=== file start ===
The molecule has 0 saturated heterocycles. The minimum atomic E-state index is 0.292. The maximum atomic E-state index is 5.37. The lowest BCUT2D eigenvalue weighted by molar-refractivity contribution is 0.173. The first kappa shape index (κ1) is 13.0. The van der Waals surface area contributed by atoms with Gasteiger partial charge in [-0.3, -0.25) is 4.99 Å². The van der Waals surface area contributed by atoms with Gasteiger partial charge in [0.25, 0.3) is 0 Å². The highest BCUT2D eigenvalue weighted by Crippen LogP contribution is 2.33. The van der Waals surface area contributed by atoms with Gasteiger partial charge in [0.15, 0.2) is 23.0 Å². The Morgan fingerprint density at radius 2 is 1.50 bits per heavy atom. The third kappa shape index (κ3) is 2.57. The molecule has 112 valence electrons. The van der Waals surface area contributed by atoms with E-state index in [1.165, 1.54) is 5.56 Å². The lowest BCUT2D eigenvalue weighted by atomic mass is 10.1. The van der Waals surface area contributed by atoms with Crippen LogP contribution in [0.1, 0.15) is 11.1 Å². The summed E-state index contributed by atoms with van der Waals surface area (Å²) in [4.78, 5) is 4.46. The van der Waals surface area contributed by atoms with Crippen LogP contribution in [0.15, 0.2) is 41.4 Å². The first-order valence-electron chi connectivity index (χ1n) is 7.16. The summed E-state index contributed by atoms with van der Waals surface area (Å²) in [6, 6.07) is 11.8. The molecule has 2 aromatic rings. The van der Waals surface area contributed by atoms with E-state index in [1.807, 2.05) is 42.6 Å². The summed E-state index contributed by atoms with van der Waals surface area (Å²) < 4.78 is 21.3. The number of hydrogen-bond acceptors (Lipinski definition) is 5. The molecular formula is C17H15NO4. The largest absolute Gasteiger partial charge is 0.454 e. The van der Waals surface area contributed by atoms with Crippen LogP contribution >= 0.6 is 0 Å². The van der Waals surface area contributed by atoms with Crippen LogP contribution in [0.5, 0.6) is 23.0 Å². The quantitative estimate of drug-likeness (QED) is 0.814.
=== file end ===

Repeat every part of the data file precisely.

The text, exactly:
The molecule has 0 saturated heterocycles. The minimum atomic E-state index is 0.292. The maximum atomic E-state index is 5.37. The lowest BCUT2D eigenvalue weighted by molar-refractivity contribution is 0.173. The first kappa shape index (κ1) is 13.0. The van der Waals surface area contributed by atoms with Gasteiger partial charge in [-0.3, -0.25) is 4.99 Å². The van der Waals surface area contributed by atoms with Gasteiger partial charge in [0.25, 0.3) is 0 Å². The highest BCUT2D eigenvalue weighted by Crippen LogP contribution is 2.33. The van der Waals surface area contributed by atoms with Gasteiger partial charge in [0.15, 0.2) is 23.0 Å². The Morgan fingerprint density at radius 2 is 1.50 bits per heavy atom. The third kappa shape index (κ3) is 2.57. The molecule has 112 valence electrons. The van der Waals surface area contributed by atoms with E-state index in [1.165, 1.54) is 5.56 Å². The lowest BCUT2D eigenvalue weighted by atomic mass is 10.1. The van der Waals surface area contributed by atoms with Crippen LogP contribution in [0.1, 0.15) is 11.1 Å². The summed E-state index contributed by atoms with van der Waals surface area (Å²) in [4.78, 5) is 4.46. The van der Waals surface area contributed by atoms with Crippen LogP contribution in [0.15, 0.2) is 41.4 Å². The first-order valence-electron chi connectivity index (χ1n) is 7.16. The summed E-state index contributed by atoms with van der Waals surface area (Å²) in [6, 6.07) is 11.8. The molecule has 2 aromatic rings. The van der Waals surface area contributed by atoms with E-state index in [1.807, 2.05) is 42.6 Å². The summed E-state index contributed by atoms with van der Waals surface area (Å²) < 4.78 is 21.3. The number of hydrogen-bond acceptors (Lipinski definition) is 5. The molecular formula is C17H15NO4. The largest absolute Gasteiger partial charge is 0.454 e. The van der Waals surface area contributed by atoms with Crippen LogP contribution >= 0.6 is 0 Å². The van der Waals surface area contributed by atoms with Crippen LogP contribution in [0.5, 0.6) is 23.0 Å². The quantitative estimate of drug-likeness (QED) is 0.814.